I could not disagree more. If you loan me money, it is in bad faith for me to ask for a provision in the loan document that says if I get in financial trouble then the loan is reduced to 1/8th its original value. The fact that your lawyers were better than mine and I had a chance to read the fine print, doesn't make the provision good faith.
You say it was very obvious, but in one month of discussions here I never heard this dilution clause mentioned a single time, and many thread recommended buying Preferred A and B shares. It was obvious to a lawyer, or to any smaller investor like me motivated enough to read the original prospectus. But obviously there was a very wide audience of retail investors who would and will invest in these financial death traps and think they are something they are not.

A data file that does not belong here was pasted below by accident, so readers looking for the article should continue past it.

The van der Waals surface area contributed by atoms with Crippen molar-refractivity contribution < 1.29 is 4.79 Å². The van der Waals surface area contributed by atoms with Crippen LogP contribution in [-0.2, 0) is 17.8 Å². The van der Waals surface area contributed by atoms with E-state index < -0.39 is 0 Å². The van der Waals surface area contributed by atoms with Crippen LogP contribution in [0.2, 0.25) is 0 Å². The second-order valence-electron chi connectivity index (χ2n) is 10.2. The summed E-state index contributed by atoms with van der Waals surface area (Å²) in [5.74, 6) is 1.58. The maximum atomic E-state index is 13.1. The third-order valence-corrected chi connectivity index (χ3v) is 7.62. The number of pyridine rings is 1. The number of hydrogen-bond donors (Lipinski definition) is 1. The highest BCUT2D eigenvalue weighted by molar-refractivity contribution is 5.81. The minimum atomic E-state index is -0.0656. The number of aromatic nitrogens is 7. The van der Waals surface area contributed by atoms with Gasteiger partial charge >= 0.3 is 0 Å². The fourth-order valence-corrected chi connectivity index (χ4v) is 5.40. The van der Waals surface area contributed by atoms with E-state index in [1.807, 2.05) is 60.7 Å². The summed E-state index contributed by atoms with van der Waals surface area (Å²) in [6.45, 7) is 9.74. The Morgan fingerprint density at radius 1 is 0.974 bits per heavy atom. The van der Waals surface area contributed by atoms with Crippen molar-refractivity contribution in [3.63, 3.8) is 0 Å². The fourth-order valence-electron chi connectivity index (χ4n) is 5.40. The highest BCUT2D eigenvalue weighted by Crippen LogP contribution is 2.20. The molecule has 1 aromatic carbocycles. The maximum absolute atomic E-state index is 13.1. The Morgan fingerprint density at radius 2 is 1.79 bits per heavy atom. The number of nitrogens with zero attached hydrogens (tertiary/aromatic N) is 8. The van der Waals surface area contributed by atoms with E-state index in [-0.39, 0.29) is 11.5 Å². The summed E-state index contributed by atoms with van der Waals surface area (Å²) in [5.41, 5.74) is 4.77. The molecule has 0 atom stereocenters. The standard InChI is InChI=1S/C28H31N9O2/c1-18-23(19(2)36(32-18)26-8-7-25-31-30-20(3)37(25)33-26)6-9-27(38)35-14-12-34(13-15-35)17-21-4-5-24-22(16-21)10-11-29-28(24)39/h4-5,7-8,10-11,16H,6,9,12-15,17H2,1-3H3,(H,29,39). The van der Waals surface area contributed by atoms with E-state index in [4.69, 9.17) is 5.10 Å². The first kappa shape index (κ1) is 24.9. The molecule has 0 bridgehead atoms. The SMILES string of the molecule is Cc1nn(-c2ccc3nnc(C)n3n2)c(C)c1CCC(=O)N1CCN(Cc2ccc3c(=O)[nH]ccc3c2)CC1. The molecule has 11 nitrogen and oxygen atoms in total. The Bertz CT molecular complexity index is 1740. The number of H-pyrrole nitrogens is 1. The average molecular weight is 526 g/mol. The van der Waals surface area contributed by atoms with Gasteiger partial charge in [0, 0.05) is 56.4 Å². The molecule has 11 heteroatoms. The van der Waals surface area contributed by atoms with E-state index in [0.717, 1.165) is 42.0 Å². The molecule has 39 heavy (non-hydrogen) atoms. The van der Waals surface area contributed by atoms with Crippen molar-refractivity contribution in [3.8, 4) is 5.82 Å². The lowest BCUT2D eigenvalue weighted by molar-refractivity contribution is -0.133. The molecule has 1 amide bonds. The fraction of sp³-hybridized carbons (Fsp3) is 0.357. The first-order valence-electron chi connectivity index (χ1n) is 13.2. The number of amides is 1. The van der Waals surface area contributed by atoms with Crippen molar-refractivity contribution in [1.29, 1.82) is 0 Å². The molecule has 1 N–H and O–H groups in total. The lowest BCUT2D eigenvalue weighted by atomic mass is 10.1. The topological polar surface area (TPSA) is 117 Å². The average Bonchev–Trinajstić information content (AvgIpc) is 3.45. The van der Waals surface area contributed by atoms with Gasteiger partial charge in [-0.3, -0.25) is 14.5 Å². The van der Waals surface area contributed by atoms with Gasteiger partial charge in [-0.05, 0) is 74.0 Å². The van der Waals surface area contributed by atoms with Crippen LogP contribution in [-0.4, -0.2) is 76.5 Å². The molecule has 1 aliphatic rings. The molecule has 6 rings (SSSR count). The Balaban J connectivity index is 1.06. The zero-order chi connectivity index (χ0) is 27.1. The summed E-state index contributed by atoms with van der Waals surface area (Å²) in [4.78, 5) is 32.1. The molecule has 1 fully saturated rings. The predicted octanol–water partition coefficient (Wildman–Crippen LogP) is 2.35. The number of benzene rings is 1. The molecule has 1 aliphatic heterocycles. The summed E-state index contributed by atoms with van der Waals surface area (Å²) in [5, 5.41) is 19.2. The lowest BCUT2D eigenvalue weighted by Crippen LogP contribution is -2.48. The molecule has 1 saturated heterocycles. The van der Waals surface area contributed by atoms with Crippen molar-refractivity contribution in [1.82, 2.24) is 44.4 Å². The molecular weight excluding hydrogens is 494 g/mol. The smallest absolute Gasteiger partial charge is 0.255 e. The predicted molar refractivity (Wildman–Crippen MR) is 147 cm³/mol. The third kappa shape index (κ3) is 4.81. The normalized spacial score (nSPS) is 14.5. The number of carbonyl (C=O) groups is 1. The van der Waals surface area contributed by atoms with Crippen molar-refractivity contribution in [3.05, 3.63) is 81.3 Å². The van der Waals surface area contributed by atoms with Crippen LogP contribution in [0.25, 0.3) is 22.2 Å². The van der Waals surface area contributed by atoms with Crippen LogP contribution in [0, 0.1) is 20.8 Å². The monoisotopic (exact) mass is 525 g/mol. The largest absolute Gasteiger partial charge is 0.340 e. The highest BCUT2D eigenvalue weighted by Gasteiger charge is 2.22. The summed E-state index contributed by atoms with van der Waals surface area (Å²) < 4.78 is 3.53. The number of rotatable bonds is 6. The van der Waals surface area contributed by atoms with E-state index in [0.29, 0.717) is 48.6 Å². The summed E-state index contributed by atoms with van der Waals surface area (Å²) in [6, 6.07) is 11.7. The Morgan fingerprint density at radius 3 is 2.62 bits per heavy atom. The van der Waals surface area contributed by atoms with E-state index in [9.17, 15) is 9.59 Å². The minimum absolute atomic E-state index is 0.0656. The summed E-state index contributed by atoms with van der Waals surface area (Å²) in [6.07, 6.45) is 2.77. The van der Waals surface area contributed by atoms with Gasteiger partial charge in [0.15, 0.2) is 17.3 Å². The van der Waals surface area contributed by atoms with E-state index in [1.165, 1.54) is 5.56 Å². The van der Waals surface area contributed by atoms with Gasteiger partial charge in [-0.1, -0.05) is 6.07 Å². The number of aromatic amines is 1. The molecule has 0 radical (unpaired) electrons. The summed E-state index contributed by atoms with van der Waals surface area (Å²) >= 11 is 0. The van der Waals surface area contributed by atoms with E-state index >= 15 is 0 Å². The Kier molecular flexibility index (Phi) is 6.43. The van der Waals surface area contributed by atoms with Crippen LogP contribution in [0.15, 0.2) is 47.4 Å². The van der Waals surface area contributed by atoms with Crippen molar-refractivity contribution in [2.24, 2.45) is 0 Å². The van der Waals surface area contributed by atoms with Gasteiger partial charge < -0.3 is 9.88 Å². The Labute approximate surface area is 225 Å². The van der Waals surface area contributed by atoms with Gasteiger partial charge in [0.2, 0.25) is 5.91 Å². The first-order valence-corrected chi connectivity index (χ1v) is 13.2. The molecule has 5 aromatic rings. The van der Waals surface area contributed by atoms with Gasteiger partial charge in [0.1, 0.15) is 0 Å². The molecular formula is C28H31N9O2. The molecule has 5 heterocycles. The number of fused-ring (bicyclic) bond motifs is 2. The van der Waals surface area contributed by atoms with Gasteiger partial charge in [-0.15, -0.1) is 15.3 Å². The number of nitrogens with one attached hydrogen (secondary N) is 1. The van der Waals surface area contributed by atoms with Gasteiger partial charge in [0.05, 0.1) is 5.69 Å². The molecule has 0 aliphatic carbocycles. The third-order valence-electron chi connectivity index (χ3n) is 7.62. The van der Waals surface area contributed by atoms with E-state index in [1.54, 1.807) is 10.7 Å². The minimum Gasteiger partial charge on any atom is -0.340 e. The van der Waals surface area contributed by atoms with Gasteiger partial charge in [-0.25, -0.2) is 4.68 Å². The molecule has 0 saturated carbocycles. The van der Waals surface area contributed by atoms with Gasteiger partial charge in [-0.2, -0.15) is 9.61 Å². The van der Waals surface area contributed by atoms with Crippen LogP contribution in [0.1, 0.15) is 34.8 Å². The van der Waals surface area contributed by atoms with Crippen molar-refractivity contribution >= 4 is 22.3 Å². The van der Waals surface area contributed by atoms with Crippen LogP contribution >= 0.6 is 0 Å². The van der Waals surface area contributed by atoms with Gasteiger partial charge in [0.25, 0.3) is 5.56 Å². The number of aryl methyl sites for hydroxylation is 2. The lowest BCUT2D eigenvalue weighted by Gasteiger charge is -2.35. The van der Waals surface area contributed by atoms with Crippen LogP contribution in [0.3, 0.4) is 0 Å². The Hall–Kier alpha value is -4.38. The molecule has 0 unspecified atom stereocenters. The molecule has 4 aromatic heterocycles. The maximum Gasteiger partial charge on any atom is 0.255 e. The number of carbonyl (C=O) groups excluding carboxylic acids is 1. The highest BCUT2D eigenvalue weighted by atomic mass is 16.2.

The fact is preferred shares are more like *debt* than like common shares. Most retail investors in preferreds work under a set of assumptions that they will be paid in full before common shares get anything, and they treat preferreds as lowest ranked debt in the credit hierarchy. And 99% of the time that is exactly what it is.
You are right without the $2 trick the preferreds would massively dilute the common shares. SO WHAT? Common shareholders always understand that if the company collapses and debt converts to common that they will be effectively wiped out. It has been so in 99.99% of all bankruptcies for the last 100 years. GM is a very notable exception. I have been an investor in at least four preferreds in which the company collapsed the preferreds were converted to common as part of a workout. And the common were diluted to almost nothing as a result. That's just the way it is supposed to work.